The term “serial” often brings to mind a person whose actions are of a negative nature — serial killers, rapists, etc. — but there’s a new type of person whose actions of a serial nature are a bit more laughable: the serial sleep-texter.
The average American teenager sent 3,339 texts a month in 2010, eight percent higher than the year before, a Nielsen survey found. Meanwhile, young adults, ages 18-24, sent out almost half as much at 1,630 per month. It’s a technological age, and just like many people before the advent of text messaging found themselves picking up their landline phone in the middle of the night, anecdotal evidence is growing as people report late-night, half-asleep text messages — many of which they don’t remember sending.
Serial Sleep-Texting In All Its Glory
“My charger is right there in the corner so sometimes I would keep it here next to me. I guess I got up and texted and went back to bed but I don’t remember it,” sleep-texter Megan, who didn’t give her last name, told CBS. “Four o’clock in the morning, three o’clock in the morning, it would just be a sentence of jumbled up stuff.”
But while Megan reported sending incoherent messages, others can be much more understandable and humorous. Kayla Potega, 23, rarely sleep-texts, but when she does, the messages always sent to her boyfriend, CNN reported.
“I think it’s driven by the fact that I want to tell (my boyfriend) these dreams, but I’m still kind of asleep, so I just reach for the phone and text him regardless of what it is, and I have no recollection of doing it at all,” she told CNN. “The last one, I remember I was trying to give him some sort of advice … It ended up being something like, ‘just because your brain is a cast iron skillet, doesn't mean your body is.'”
Other people might not get such a laugh out of their sleep-texts. One girl studied by Elizabeth Dowdell, a professor of nursing at Villanova University, tended to send overly romantic sleep-texts.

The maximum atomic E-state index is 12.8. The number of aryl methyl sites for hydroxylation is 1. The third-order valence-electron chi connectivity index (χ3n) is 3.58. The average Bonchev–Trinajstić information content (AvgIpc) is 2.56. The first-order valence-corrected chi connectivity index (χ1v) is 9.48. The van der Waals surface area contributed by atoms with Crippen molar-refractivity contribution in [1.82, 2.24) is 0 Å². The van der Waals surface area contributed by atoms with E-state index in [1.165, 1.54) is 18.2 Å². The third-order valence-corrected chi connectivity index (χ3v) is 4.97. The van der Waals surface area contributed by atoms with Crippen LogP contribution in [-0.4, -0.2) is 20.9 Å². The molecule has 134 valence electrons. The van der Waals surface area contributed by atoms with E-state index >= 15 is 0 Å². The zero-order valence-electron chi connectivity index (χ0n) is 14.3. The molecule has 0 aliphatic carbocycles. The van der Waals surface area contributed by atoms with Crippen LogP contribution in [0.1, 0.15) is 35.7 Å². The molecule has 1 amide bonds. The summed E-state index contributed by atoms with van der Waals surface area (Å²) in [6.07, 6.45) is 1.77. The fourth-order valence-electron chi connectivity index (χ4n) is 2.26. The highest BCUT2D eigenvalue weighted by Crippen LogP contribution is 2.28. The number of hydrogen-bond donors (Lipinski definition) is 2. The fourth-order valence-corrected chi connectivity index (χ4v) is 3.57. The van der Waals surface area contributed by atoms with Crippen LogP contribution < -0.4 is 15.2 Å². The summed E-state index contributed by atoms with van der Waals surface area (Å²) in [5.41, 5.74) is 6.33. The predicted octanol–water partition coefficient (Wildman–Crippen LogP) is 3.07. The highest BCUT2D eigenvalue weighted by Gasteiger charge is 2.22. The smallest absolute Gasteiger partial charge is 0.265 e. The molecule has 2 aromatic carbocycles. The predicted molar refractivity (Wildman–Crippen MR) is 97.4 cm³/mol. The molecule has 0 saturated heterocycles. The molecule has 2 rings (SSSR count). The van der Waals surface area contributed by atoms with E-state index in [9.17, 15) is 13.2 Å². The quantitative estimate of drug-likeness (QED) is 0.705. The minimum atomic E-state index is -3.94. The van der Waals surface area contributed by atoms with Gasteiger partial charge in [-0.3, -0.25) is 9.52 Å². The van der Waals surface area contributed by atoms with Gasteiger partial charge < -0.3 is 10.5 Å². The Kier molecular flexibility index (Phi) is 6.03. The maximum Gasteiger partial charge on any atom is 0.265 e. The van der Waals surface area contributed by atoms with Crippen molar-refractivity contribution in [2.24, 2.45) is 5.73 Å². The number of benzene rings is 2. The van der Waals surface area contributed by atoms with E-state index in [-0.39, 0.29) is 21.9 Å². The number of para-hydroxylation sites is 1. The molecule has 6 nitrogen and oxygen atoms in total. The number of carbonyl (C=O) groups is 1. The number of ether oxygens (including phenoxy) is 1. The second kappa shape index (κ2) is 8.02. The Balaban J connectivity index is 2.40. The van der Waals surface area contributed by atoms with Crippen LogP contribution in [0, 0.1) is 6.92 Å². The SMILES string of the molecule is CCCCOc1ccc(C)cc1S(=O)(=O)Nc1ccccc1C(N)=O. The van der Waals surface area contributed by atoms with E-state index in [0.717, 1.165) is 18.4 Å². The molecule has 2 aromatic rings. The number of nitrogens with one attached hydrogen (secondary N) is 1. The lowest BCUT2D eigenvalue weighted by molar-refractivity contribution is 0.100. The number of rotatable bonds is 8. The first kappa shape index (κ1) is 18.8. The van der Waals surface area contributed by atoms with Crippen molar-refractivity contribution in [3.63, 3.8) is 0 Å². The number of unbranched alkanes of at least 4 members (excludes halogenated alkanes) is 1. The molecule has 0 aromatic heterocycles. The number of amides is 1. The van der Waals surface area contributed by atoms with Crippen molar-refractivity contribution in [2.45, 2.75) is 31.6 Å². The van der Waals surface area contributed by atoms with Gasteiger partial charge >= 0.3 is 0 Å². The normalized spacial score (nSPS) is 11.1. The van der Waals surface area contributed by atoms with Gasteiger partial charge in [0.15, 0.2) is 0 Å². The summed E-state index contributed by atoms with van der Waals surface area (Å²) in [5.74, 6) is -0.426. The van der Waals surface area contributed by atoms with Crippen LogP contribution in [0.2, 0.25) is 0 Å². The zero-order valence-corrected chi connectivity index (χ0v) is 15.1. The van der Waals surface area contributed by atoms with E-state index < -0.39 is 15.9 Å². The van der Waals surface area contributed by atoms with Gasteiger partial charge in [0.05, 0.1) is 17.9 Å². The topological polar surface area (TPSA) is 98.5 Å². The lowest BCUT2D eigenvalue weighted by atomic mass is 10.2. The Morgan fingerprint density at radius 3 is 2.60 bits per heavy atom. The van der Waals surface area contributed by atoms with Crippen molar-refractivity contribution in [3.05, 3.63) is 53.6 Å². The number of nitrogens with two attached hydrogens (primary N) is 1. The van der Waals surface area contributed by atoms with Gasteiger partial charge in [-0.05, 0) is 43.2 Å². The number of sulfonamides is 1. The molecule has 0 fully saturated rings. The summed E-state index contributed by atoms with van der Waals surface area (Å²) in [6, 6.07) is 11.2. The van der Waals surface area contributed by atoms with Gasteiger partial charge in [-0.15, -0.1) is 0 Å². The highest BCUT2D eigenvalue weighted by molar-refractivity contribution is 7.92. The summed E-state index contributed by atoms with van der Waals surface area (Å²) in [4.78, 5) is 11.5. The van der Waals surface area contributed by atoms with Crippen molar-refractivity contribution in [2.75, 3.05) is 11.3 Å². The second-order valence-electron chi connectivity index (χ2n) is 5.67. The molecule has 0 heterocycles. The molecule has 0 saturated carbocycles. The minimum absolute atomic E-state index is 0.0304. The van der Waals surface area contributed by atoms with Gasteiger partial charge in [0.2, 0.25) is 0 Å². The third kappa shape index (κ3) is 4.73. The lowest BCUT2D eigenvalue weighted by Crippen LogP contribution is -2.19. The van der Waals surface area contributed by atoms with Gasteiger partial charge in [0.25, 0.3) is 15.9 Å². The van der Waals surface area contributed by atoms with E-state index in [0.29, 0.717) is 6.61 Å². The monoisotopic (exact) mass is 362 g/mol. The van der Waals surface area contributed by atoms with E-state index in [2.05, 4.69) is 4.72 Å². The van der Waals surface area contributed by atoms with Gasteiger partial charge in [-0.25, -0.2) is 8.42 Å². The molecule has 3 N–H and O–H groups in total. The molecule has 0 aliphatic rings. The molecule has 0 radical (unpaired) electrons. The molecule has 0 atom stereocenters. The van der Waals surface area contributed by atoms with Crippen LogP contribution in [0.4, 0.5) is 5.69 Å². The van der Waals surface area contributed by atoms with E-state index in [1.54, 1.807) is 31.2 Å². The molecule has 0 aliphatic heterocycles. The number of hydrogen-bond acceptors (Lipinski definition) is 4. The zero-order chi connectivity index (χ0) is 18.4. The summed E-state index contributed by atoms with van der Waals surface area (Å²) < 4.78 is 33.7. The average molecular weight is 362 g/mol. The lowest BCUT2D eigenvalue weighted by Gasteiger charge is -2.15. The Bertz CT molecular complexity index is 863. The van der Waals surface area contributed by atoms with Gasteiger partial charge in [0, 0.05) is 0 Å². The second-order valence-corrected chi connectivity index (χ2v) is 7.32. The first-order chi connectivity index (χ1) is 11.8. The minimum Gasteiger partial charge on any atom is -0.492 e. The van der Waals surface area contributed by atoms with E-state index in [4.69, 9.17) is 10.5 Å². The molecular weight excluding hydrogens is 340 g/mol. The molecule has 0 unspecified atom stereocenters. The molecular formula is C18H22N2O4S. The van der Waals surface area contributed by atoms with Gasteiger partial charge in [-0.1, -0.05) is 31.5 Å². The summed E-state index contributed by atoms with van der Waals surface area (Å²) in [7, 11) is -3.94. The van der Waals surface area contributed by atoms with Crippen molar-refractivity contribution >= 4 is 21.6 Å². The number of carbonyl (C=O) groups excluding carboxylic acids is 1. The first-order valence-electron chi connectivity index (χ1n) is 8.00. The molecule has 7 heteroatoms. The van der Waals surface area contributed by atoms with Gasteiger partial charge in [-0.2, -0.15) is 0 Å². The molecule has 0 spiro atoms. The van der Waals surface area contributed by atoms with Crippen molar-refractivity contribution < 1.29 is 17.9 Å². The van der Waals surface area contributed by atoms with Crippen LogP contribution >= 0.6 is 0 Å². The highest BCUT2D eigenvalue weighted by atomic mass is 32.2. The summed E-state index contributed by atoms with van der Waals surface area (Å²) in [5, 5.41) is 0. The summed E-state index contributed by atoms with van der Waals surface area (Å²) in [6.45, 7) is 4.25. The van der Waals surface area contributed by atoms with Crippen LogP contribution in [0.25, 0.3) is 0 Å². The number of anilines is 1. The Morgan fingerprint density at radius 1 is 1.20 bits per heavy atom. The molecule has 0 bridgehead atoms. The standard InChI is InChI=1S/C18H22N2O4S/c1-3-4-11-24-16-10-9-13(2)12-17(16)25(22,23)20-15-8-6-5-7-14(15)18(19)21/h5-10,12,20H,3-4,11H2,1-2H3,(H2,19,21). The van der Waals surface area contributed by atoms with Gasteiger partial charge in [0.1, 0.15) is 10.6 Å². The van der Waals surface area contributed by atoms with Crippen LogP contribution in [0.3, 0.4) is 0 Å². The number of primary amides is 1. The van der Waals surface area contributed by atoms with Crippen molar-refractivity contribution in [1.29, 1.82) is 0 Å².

“A classmate texted her something about anatomy class, and her reply back was, ‘I just love it. I love you! You’re the light of my life,'” Dowdell told U.S. News & World Report. “Then, there was an old boyfriend who texted her, and she sent responses like, ‘I adore you, please come over,’ while she was asleep. She was mortified.”
Sleep-Texting's Health Consequences
The trend is particularly common among adolescents and teens, Dowdell says, and there can be health-related consequences because of it. At an age when sleep is important — the Centers for Disease Control and Prevention recommends at least eight-and-a-half hours for teens — keeping a cell phone close during the night could make it difficult to fall into REM (rapid eye movement) sleep.
“Sleep is a very important restorative process,” sleep specialist Dr. Josh Werber told U.S. News & World Report. “And when we’re not fully engaged in it, and not getting the amount we need, we’re not having the same restorative effects on our brains — and that affects our cognitive ability the next day.”
After a night of sleep-texting, Laura Hogya wakes up “exhausted the next day, and I don’t know if it’s from tossing and turning, or answering a text message,” she told CBS. “If I answer a client e-mail — that’s something I have to worry about.”
Simply having a cell phone close by at night may be enough to disturb sleep. Light emitted from phones can cause the brain to produce less melatonin, thereby throwing off the circadian rhythm and causing the brain to think it should stay awake. The best way to ensure sleep-texting never happens is to turn any electronics off one hour before going to bed, Werber said.
Searching #sleeptexting on Twitter produces some great results. Here are some:
· I long hiixxx. That’s what I’ve guy huh
· I’m gonna sleep the game blue more its study
· The cat is still meowing at the door. It makes you wonder what they do out there. Like there’s an all-night cat party and they have to get there
· Are you serious about this cow statue? It can’t stay in the front yard we’ll get arrested
· I’m dreaming of gigsati